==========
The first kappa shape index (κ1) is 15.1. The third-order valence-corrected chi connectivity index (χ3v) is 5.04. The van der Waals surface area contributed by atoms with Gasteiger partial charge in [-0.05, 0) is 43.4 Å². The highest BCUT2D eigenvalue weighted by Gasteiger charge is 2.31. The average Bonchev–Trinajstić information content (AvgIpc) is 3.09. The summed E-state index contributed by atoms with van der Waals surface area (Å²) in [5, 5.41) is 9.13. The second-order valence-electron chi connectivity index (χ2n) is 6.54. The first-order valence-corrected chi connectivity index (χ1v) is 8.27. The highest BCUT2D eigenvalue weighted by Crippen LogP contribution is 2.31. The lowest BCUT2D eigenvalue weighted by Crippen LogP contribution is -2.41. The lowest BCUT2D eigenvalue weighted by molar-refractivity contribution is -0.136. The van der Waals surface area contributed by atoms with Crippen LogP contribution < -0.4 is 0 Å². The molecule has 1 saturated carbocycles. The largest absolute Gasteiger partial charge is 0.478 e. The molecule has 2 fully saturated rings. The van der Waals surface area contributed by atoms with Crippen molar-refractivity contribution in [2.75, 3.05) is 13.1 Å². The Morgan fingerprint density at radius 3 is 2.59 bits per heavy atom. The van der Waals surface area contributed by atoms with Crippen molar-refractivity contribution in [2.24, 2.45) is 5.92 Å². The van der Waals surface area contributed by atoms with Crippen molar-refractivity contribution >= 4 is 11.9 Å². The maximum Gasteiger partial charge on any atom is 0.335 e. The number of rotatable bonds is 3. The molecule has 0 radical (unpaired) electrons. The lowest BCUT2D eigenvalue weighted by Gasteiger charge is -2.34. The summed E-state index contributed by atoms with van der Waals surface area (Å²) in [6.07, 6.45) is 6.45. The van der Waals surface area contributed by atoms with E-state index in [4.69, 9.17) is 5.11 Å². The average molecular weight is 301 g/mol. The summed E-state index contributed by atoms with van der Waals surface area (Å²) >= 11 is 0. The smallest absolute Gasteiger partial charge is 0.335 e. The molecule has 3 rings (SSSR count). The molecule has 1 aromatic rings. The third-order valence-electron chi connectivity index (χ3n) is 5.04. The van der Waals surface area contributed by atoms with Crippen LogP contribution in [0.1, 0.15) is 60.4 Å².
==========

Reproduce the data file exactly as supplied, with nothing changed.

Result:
The first kappa shape index (κ1) is 15.1. The third-order valence-corrected chi connectivity index (χ3v) is 5.04. The van der Waals surface area contributed by atoms with Gasteiger partial charge in [-0.05, 0) is 43.4 Å². The highest BCUT2D eigenvalue weighted by Gasteiger charge is 2.31. The average Bonchev–Trinajstić information content (AvgIpc) is 3.09. The summed E-state index contributed by atoms with van der Waals surface area (Å²) in [5, 5.41) is 9.13. The second-order valence-electron chi connectivity index (χ2n) is 6.54. The first-order valence-corrected chi connectivity index (χ1v) is 8.27. The highest BCUT2D eigenvalue weighted by Crippen LogP contribution is 2.31. The lowest BCUT2D eigenvalue weighted by Crippen LogP contribution is -2.41. The lowest BCUT2D eigenvalue weighted by molar-refractivity contribution is -0.136. The van der Waals surface area contributed by atoms with Crippen LogP contribution < -0.4 is 0 Å². The molecule has 1 saturated carbocycles. The largest absolute Gasteiger partial charge is 0.478 e. The molecule has 2 fully saturated rings. The van der Waals surface area contributed by atoms with Crippen molar-refractivity contribution in [2.75, 3.05) is 13.1 Å². The Morgan fingerprint density at radius 3 is 2.59 bits per heavy atom. The van der Waals surface area contributed by atoms with Crippen molar-refractivity contribution in [2.24, 2.45) is 5.92 Å². The van der Waals surface area contributed by atoms with Crippen molar-refractivity contribution >= 4 is 11.9 Å². The maximum Gasteiger partial charge on any atom is 0.335 e. The number of rotatable bonds is 3. The molecule has 0 radical (unpaired) electrons. The lowest BCUT2D eigenvalue weighted by Gasteiger charge is -2.34. The summed E-state index contributed by atoms with van der Waals surface area (Å²) in [6.07, 6.45) is 6.45. The van der Waals surface area contributed by atoms with E-state index in [4.69, 9.17) is 5.11 Å². The average molecular weight is 301 g/mol. The summed E-state index contributed by atoms with van der Waals surface area (Å²) >= 11 is 0. The smallest absolute Gasteiger partial charge is 0.335 e. The molecule has 3 rings (SSSR count). The molecule has 1 aromatic rings. The third-order valence-electron chi connectivity index (χ3n) is 5.04. The van der Waals surface area contributed by atoms with Crippen LogP contribution in [0.1, 0.15) is 60.4 Å².